Reports from Nissan Thailand highlight the severe economic challenge facing Thailand at this time. It follows a cataclysmic fall in auto exports in the last 12 months with a 43% fall off alone in June this year. Industry leaders and sources are pointing to a drive towards electric cars but it is not yet clear how this will replace, both in terms of scale and jobs, what is being lost. Nissan committed, earlier this year, to an ฿11 billion investment in Samut Prakan as it moves toward electric and autonomous vehicle technology.

There is further concern for Thailand’s hard-hit export sector and industrial base on Tuesday when it emerged that Nissan Thailand has already halted all sales and production operations linked with a popular range of vehicles in the kingdom. The shock move has been interpreted by the Ministry of Industry as one towards a more promising future for the troubled car firm. It has also sparked fears of what happened on August 1st last year when General Motors first announced the cessation of its Chevrolet brand in Thailand followed by its later withdrawal from the kingdom in February.

The surprise announcement that 3 popular models are to be axed from the Nissan Thailand lineup effective from September 1st surprised many industry insiders. Models include the Teana, X-trail and Sylphy. In January, Nissan announced a ฿11 billion investment, backed by the Board of Investment, at its Samut Prakan facility. The firm is led in Thailand by President Ramesh Narasimhan (centre). It is thought to be focusing on electrical and autonomous vehicles while retaining a range of brands. Industry Minister Suriya Jungrungreangkit pointed, this week, to his talks with Nissan Thailand’s President who expressed confidence in the kingdom as a base where the company has operated since 1952.

There are credible reports from trade sources that Nissan Thailand has ceased the production of three key models for both the domestic and international market in Thailand.

On Tuesday, a spokesman for Nissan refused to comment on the news but did not specifically deny them either. It suggested that the firm will be marketing other products in the kingdom, in particular, electric vehicles.

Decision made to focus on smaller and electric vehicles as three popular models are axed

‘We don’t comment on our product strategy,’ a spokesman said.

However, it is understood that the firm has decided to focus on smaller, more compact vehicles in Thailand as well as those for multi-purpose and commercial use. 

The firm is also pursuing plans to use Thailand as a base for the production and marketing of electric vehicles.

The announcement by Nissan follows an announcement from Toyota in July that it was offering a voluntary redundancy scheme to 800 contract workers in Thailand.

Toyota employs 16,477 people here and its plant production at three locations is currently only operating at between 60 and 70% of capacity.

Industry Minister in talks with Nissan President in Thailand, points to Board of Investment support

Thailand’s Industry Minister Suriya Jungrungreangkit revealed that he had spoken with the President of Nissan in Thailand, Ramesh Narasimhan.

He said that the Japanese firm, part of the Renault Nissan Mitsubishi alliance, a European Japanese alliance which in 2017 was estimated to be the biggest auto group in the world, directed by Renault in France.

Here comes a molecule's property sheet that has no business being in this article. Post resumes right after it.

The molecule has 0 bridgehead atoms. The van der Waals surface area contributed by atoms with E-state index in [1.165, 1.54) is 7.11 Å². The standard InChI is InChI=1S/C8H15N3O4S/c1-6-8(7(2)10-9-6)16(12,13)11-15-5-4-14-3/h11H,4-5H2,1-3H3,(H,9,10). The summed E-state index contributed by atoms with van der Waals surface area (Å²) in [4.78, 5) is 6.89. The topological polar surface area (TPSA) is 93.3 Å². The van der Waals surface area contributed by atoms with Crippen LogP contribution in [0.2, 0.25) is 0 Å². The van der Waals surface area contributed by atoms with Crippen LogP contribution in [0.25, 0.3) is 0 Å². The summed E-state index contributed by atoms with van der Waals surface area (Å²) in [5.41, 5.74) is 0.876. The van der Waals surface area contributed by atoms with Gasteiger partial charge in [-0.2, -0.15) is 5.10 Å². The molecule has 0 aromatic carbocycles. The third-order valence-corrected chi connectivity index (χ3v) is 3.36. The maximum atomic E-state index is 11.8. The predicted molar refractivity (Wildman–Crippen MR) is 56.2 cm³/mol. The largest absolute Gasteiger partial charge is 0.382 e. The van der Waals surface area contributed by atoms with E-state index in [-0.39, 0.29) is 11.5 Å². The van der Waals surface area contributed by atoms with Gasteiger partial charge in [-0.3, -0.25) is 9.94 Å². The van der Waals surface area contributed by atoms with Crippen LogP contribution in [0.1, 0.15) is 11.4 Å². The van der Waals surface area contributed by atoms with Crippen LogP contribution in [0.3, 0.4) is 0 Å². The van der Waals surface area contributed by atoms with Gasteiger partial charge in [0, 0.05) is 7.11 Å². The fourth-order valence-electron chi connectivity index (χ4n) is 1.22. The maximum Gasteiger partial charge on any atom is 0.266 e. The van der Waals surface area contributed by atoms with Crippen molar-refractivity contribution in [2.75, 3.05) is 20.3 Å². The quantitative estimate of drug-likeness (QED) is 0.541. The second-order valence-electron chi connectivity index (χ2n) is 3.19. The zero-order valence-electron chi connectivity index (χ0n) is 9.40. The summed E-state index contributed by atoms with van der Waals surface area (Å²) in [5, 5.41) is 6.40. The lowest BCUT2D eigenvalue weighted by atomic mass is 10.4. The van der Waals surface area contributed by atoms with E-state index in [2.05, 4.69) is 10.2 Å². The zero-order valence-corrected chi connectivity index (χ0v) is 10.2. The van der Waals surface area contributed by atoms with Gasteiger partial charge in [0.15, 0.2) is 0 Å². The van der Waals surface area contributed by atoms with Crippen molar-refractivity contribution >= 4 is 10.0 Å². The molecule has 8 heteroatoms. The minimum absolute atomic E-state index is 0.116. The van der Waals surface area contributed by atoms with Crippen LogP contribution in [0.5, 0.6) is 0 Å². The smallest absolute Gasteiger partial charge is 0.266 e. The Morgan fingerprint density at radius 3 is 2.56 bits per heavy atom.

However, the group has, since 2018, experienced open internal division after charismatic Chief Executive, Carlos Ghosn, was arrested in Japan and later became a fugitive from justice.

It has long been rumoured that Nissan, which has played a lead role in the development of electric vehicles, may be attempting to free itself from the control of the French-based Renault.

It is reported that executives at Nissan see the Japanese firm as being in a stronger position than the western firm which exercises control over it.

Even as the group struggles to find a way forward in an unprecedentedly challenged world automobile market, this dynamic and tension is playing out at the highest level within the group.

Thailand’s Industry Minister, this week, pointed out that Nissan remains confident and committed to the kingdom.

The firm has also, according to Mr Suriya, received support from the Board of Investment here regarding the continued development of its business in Thailand. 

Future of Nissan in Thailand will be electric

It is understood that Nissan has been in talks with the ministry regarding its future in Thailand as it plans to move towards a new product range based on electric hybrid type vehicles.

Industry insiders are also pointing to the closure, announced recently, of Nissan’s production operations based in Indonesia which they suggest will leave Thailand as the only production facility in Southeast Asia.

New investment in Samut Prakan

Nissan announced in January this year that it was proceeding with an ฿11 billion development to produce hybrid type electric vehicles using its e-Power technology at a plant in Samut Prakan.

This was given backing by Thailand’s Board of Investment in 2018.

‘Nissan is committed to launching the e-Power technology locally in 2020, but cannot reveal further information about certain schedules or planned models,’ Ramesh Narasimhan, Nissan Thailand’s President said at that time. 

Before the severe decline in auto exports experienced since 2019 due to the US-China trade war and the effects of the Covid 19 economic slump both in Thailand and worldwide, the auto industry accounted for a significant 850,000 jobs in Thailand.